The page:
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Parks help cities – but only if people use them

Tiny Paley Park, surrounded by skyscrapers in New York City, introduced the concept of a ‘pocket park’ in dense urban centers. Aleksandr Zykov/Flickr, CC BY-SA

Written by Thaisa Way, faculty director of Urban@UW and Professor in the Department of Landscape Architecture in the College of Built Environments.

In cities, access to parks is strongly linked with better health for both people and neighborhoods.

Children suffer higher rates of obesity when they grow up in urban areas without a park in easy reach. Because low-income neighborhoods have fewer green spaces, poorer children are most likely to face other health problems, too, including asthma due to poor air quality.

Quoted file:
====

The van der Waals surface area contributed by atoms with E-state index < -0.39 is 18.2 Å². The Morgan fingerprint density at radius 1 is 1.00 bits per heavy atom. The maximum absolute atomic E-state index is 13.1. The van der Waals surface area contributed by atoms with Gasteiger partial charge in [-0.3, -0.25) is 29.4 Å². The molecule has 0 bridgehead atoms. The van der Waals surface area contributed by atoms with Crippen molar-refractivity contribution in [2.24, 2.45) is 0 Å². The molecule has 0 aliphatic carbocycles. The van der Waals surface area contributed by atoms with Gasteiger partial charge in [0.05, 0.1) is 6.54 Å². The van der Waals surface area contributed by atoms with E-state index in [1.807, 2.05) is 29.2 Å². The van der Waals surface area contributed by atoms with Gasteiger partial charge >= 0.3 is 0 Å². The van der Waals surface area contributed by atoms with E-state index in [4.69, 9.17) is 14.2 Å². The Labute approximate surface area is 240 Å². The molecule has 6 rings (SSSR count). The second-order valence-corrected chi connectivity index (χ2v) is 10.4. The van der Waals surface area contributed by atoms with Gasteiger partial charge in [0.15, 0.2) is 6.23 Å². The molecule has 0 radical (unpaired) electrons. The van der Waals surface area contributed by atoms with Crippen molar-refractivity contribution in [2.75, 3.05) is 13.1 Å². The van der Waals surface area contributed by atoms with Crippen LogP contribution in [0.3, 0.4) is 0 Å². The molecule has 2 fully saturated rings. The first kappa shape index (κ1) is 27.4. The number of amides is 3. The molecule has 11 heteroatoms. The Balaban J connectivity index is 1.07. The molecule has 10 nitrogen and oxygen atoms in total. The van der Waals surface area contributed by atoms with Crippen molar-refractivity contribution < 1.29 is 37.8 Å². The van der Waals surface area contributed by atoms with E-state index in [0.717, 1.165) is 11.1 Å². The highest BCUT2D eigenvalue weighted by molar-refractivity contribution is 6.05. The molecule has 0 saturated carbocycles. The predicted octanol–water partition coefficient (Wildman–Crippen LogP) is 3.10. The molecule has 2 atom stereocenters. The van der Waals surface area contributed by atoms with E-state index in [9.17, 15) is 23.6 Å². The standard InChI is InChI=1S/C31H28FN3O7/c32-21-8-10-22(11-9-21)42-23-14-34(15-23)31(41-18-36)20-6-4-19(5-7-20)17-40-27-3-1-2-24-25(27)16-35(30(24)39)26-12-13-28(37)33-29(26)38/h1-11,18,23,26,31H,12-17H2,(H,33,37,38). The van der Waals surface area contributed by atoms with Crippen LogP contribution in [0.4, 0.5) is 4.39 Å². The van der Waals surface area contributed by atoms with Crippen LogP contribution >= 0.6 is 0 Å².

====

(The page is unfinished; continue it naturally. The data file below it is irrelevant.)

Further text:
But access to green space is not the only ingredient in creating healthy communities, my research on urban landscapes shows. Parks are good for people only if people use them. And that’s a question of design.

The first truly public park – a green space paid for by public funds, on publicly owned land and intended to serve the public – was Birkenhead Park, near Liverpool, England. Designed by Joseph Paxton to improve the health of the poor, it opened in 1847 to a crowd of 10,000. When landscape architect Frederick Law Olmsted visited Birkenhead in 1850, he was inspired to bring the idea home to “democratic America.”

Continue reading at The Conversation >

Originally posted on The Conversation